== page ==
ANSYS is taking aim at engineers tasked with designing mechatronic and other multi-domain systems with a new version of its Simplorer tool, which features new advanced modeling capabilities, enhanced integration with third-party simulation software along with performance enhancements.
Simplorer, part of ANSYS’ Ansoft family of EDA tools, lets engineers construct virtual prototypes of all elements of a system, including the electronics, sensors/actuators, motors, generators, power converters, controls and embedded software. One of the primary new features is a new user interface that lets engineers concurrently tap multiple modeling techniques, including circuits, block diagrams, state machines, among others. Working with Simplorer’s backplane technologies, these standard modeling techniques and languages can be used concurrently within the same schematic, allowing engineers to create analog, digital and mixed-signal multi-domain designs, manage diverse modeling data and execute simulations.
The upgrade also delivers links to complementary simulation software, including Simulink, ModelSim and QuestaSim. In the future, links will be expanded to include ANSYS Multiphysics in an effort to deliver additional FEA simulation capabilities.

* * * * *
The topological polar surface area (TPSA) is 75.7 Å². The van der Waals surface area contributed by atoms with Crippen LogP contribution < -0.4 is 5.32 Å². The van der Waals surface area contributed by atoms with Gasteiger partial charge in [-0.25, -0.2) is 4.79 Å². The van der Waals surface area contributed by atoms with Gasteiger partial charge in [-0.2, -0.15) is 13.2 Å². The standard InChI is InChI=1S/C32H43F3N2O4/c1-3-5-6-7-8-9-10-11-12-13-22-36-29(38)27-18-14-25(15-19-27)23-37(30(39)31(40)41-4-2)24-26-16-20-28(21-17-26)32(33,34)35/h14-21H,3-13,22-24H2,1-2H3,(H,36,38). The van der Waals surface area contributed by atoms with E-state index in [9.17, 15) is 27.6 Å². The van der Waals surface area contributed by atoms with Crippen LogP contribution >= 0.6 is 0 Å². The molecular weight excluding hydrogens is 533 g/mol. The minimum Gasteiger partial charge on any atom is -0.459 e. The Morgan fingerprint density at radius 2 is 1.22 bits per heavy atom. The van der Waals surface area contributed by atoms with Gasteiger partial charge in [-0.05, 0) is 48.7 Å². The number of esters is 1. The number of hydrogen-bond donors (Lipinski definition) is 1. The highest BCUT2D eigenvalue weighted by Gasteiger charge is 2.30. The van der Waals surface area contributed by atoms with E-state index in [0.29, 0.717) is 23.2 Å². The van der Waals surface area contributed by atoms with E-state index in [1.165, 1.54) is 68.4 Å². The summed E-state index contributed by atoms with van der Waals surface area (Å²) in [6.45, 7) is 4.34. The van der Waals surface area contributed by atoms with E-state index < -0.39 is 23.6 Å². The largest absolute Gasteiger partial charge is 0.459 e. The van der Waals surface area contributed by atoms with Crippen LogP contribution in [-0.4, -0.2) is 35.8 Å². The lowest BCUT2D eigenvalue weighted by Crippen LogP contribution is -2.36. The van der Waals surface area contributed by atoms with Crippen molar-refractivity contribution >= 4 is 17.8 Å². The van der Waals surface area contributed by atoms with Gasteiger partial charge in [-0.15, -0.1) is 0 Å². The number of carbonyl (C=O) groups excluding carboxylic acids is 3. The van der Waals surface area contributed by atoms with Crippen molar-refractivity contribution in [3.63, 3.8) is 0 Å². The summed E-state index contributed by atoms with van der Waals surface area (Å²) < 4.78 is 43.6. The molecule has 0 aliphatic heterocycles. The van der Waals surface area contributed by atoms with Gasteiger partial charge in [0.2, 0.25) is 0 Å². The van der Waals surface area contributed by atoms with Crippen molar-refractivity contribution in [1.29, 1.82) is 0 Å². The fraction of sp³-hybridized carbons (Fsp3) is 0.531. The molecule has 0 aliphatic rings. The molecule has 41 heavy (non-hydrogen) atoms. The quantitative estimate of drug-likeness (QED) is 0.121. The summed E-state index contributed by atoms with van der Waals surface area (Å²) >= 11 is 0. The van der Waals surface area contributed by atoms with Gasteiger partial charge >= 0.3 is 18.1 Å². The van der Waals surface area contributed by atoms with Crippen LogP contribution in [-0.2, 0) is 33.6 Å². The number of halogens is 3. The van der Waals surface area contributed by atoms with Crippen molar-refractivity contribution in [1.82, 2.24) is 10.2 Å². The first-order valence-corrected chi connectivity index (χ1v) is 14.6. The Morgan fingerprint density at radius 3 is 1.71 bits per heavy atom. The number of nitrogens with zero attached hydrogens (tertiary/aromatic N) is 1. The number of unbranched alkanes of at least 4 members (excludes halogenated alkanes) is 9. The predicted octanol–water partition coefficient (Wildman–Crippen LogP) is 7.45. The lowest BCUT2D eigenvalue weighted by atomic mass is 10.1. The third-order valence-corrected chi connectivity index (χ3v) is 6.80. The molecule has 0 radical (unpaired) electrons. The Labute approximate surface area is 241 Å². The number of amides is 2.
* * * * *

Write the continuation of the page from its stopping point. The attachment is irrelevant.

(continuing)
Are they robots or androids? We're not exactly sure. Each talking, gesturing Geminoid looks exactly like a real individual, starting with their creator, professor Hiroshi Ishiguro of Osaka University in Japan.
For industrial control applications, or even a simple assembly line, that machine can go almost 24/7 without a break. But what happens when the task is a little more complex? That’s where the “smart” machine would come in. The smart machine is one that has some simple (or complex in some cases) processing capability to be able to adapt to changing conditions. Such machines are suited for a host of applications, including automotive, aerospace, defense, medical, computers and electronics, telecommunications, consumer goods, and so on. This discussion will examine what’s possible with smart machines, and what tradeoffs need to be made to implement such a solution.